At the conclusion of World War II, Americans anxiously contemplated the return to peace. It was an uncertain time, filled with concerns about demobilization, inflation, strikes, and the return of a second Great Depression. Balanced against these challenges was the hope in a future of unparalleled opportunities for a generation raised in hard times and war.
One of the remarkable untold stories of postwar America is the successful assimilation of sixteen million veterans back into civilian society after 1945. The G.I. generation returned home filled with the same sense of fear and hope as most citizens at the time. Their transition from conflict to normalcy is one of the greatest chapters in American history.
The Greatest Generation Comes Home combines military and social history into a comprehensive narrative of the veteran’s experience after World War II. It integrates early impressions of home in 1945 with later stories of medical recovery, education, work, politics, and entertainment, as well as moving accounts of the dislocation, alienation, and discomfort many faced. The book includes the experiences of not only the millions of veterans drawn from mainstream white America, but also the women, African Americans, Latinos, and Asian Americans who served the nation.
Perhaps most important, the book also examines the legacy bequeathed by these veterans to later generations who served in uniform on new battlefields around the world.
What Readers Are Saying:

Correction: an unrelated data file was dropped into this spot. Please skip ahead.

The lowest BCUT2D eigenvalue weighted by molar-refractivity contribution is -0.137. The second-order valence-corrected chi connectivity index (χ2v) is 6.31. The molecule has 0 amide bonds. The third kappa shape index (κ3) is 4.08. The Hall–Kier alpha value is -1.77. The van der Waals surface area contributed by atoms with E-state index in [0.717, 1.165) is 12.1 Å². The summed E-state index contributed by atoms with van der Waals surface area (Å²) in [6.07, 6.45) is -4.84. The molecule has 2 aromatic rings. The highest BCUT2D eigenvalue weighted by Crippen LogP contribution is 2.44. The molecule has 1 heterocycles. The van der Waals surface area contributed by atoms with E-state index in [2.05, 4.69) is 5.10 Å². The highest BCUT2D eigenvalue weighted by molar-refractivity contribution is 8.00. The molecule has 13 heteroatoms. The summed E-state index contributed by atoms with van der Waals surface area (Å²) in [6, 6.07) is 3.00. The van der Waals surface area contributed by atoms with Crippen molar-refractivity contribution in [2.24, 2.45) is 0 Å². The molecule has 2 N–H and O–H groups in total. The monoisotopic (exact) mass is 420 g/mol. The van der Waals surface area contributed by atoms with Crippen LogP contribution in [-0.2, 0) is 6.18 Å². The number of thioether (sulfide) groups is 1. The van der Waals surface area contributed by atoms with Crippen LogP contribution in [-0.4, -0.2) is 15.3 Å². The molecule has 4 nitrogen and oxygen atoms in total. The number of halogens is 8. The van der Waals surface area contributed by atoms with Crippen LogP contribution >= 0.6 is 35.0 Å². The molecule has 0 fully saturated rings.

“. . . outstanding—clear, concise, and with the right amount of drama. I do not know of any book that pulls together so many issues that affected the returning soldiers’ lives.”—Nancy Gentile Ford, Bloomsburg University of Pennsylvania, author of Americans All: Foreign-born Soldiers in World War II and Issues of War and Peace
“In this very well written and researched book, Michael Gambone has provided an excellent account of the veterans’ experience after World War II. This is the place to start for someone who wants to learn about African-American, women, Latino, or Asian-American veterans, the veteran in film, employment and education of veterans, the role of the Veterans’ Administration, and the effect of World War II service on the Korean War. Gambone strikes a fine balance discussing the veterans’ difficulties—too often glossed over in retrospective celebration of “the Greatest Generation”—and successes in readapting to civilian life.”-William A. Pencak, Penn State University
"How did sixteen million returning World War Two veterans change America? Gambone’s fast paced, informative, insightful, and deeply researched account provides a wealth of important answers to this all too rarely asked question. Attentive to issues of race and gender, labor, education, and healthcare, and to the representation of veterans in popular culture, the study makes for fascinating reading. Most importantly, the veterans’ poignant voices emerge loud and clear in the book."-David M. Wrobel, Professor of History, University of Nevada Las Vegas, And President, Phi Alpha Theta, National History Honor Society, Inc.
“For anyone interested in the history of veterans and their connection to society at large, this book is essential.”-The Journal of Military History
“Michael Gambone’s study of America’s greatest generation is well-written, scholarly, and informative. It makes a valuable contribution to the literature of the post-World War II era and represents the first comprehensive treatment of veterans care in the United States. His work is superbly illustrated and it contains an outstanding bibliographical essay, leading the reader to other sources of information.”-On Point